Maiden: One of 2019 Best Documentaries–First All Female Sail Crew

In 1989, the first all-woman crew sailed in the Whitbread Round the World Race, a rough year-long journey of some 32,000 nautical miles, from Southampton, England, to Uruguay to Australia and New Zealand and back.

An original and timely documentary about a significant historica event, Maiden takes its title from the women’s boat, led by Tracy Edwards.

Serving as the narrator is most appropriate as the tale is very much Edwards’ own journey, both mental and physical; the race ran for 33,000 miles and included treacherous seas, weather and technical difficulties.

It’s a story that reminds women in the Me Too generation not only how far our culture has changed, but also the distance–and obstacles–that they have yet to go.

Director Alex Holmes, who had previously made the equally impressive docu, Stop at Nothing: The Lance Armstrong Story, relies on rich archival footage and visual images to convey the protagonist’s  amazing story.  He and his gifted editor, Katie Bryer, have assembled terrific material that makes up for a dazzling portrait of one young woman and he team.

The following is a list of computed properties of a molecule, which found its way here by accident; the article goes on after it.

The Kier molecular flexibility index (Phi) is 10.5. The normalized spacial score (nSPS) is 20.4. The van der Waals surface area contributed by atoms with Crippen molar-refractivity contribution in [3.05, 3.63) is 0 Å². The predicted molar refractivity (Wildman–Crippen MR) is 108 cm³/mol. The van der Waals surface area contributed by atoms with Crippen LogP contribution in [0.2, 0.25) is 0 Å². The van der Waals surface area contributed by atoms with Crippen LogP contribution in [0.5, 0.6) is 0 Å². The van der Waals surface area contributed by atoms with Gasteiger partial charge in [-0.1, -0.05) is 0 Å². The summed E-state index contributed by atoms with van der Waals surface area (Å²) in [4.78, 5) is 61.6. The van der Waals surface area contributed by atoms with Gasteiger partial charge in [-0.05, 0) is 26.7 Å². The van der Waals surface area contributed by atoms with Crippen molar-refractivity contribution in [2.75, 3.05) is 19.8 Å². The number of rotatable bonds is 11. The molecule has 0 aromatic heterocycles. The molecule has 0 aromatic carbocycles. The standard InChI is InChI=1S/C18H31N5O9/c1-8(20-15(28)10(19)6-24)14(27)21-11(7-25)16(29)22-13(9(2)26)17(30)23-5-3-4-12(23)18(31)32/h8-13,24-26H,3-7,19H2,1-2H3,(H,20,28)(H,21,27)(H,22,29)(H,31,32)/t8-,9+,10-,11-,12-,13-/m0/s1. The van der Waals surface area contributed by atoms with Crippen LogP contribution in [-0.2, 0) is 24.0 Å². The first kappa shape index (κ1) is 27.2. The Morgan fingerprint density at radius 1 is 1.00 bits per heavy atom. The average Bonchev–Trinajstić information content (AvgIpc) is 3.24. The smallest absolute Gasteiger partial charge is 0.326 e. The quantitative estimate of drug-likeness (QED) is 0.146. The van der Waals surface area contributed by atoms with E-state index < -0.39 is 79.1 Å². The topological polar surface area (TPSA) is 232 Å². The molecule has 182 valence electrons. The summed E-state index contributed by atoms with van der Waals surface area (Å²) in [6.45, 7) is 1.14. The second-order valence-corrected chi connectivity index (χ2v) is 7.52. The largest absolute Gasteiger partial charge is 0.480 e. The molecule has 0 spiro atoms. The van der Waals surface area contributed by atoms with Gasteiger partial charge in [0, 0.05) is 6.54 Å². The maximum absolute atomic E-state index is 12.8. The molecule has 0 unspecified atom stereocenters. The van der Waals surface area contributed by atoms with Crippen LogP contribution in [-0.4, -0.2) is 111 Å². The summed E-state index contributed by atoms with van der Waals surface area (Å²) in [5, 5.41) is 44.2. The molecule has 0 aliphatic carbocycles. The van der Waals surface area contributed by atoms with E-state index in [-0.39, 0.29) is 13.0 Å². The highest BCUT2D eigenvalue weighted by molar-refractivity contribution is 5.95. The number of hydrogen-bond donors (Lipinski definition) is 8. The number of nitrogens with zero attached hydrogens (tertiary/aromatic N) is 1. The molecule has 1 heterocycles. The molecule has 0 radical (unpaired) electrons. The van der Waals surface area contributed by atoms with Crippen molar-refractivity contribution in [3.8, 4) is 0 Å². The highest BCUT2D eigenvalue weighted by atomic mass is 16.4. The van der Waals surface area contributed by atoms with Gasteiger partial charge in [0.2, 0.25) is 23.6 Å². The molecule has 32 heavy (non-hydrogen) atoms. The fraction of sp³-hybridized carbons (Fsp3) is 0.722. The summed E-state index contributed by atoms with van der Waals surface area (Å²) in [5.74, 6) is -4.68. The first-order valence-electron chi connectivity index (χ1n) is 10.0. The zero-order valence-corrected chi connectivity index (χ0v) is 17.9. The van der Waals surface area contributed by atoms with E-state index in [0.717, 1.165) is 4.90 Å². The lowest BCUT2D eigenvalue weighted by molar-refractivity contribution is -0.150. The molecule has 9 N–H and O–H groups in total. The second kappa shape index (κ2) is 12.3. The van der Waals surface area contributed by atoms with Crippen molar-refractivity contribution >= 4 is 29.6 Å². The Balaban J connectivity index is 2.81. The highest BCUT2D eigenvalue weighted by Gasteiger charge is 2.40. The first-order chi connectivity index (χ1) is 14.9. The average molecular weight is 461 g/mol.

We learn of a troubled childhood due to an abusive, alcoholic stepfather, and strong resolve not to be defeated by it or other obstacles.

She goes to Greece, where she bond with a group of women like her–described as “misfits and gypsies”–eventually getting employed as a cook on charter sailboats.

When she applied for work on a crew bound for the Whitbread, she was told that “girls are for when you get into port.” Undeterred, Edwards vowed to create a crew on her own and set out to find financing.

Edwards was bright enough to know that “Money tends to follow men,” and set out to find an unusual and unexpected financial backer, who turns out to be King Hussein of Jordan. Most of the women are as resilient and fearless as she is–“you have to be strong because “the ocean is always trying to kill you.” 

In the process, they fight not only human obstacles (discrimination, hostility, and condescension), but also forces of Mother Nature (ice, snow, icebergs), which change 9and get worse) as they move along.

There are, of course gender biases–this is after all 1989 and the rigidly conservative Bush regime. Discrimination comes in all forms, and even men of the media mockingly refer to the Maiden as “a tin full of tarts.”

But despite the length and arduous sail, Edwards and the women look back at their unprecedented adventure with terror, joy, and pride.

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